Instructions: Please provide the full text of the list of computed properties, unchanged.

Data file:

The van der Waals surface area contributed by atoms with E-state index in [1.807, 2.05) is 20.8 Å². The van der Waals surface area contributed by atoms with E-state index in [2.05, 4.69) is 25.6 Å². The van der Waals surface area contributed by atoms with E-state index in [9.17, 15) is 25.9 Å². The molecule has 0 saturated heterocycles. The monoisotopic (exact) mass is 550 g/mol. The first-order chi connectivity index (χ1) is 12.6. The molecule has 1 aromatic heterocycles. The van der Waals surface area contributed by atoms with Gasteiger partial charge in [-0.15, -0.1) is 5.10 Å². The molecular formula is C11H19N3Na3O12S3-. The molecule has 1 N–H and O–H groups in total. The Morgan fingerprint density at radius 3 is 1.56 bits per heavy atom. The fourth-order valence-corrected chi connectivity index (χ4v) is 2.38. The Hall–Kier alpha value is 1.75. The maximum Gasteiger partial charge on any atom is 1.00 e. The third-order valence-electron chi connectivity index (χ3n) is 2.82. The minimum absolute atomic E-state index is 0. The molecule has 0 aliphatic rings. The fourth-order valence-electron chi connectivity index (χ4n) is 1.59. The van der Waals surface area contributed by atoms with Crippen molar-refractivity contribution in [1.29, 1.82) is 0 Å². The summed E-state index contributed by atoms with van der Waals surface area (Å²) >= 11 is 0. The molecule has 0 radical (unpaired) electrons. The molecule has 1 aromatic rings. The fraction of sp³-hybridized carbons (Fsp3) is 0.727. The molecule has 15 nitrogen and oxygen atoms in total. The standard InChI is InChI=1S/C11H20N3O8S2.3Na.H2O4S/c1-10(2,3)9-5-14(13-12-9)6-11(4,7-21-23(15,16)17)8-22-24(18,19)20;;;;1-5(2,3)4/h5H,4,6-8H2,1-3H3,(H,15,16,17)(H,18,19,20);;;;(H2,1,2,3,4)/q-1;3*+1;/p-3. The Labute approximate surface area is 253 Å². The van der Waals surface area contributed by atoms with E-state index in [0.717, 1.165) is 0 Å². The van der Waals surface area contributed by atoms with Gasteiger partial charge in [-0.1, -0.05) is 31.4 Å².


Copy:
The van der Waals surface area contributed by atoms with E-state index in [1.807, 2.05) is 20.8 Å². The van der Waals surface area contributed by atoms with E-state index in [2.05, 4.69) is 25.6 Å². The van der Waals surface area contributed by atoms with E-state index in [9.17, 15) is 25.9 Å². The molecule has 0 saturated heterocycles. The monoisotopic (exact) mass is 550 g/mol. The first-order chi connectivity index (χ1) is 12.6. The molecule has 1 aromatic heterocycles. The van der Waals surface area contributed by atoms with Gasteiger partial charge in [-0.15, -0.1) is 5.10 Å². The molecular formula is C11H19N3Na3O12S3-. The molecule has 1 N–H and O–H groups in total. The Morgan fingerprint density at radius 3 is 1.56 bits per heavy atom. The fourth-order valence-corrected chi connectivity index (χ4v) is 2.38. The Hall–Kier alpha value is 1.75. The maximum Gasteiger partial charge on any atom is 1.00 e. The third-order valence-electron chi connectivity index (χ3n) is 2.82. The minimum absolute atomic E-state index is 0. The molecule has 0 aliphatic rings. The fourth-order valence-electron chi connectivity index (χ4n) is 1.59. The van der Waals surface area contributed by atoms with Crippen molar-refractivity contribution in [1.29, 1.82) is 0 Å². The summed E-state index contributed by atoms with van der Waals surface area (Å²) >= 11 is 0. The molecule has 0 radical (unpaired) electrons. The molecule has 1 aromatic rings. The fraction of sp³-hybridized carbons (Fsp3) is 0.727. The molecule has 15 nitrogen and oxygen atoms in total. The standard InChI is InChI=1S/C11H20N3O8S2.3Na.H2O4S/c1-10(2,3)9-5-14(13-12-9)6-11(4,7-21-23(15,16)17)8-22-24(18,19)20;;;;1-5(2,3)4/h5H,4,6-8H2,1-3H3,(H,15,16,17)(H,18,19,20);;;;(H2,1,2,3,4)/q-1;3*+1;/p-3. The Labute approximate surface area is 253 Å². The van der Waals surface area contributed by atoms with E-state index in [0.717, 1.165) is 0 Å². The van der Waals surface area contributed by atoms with Gasteiger partial charge in [-0.1, -0.05) is 31.4 Å².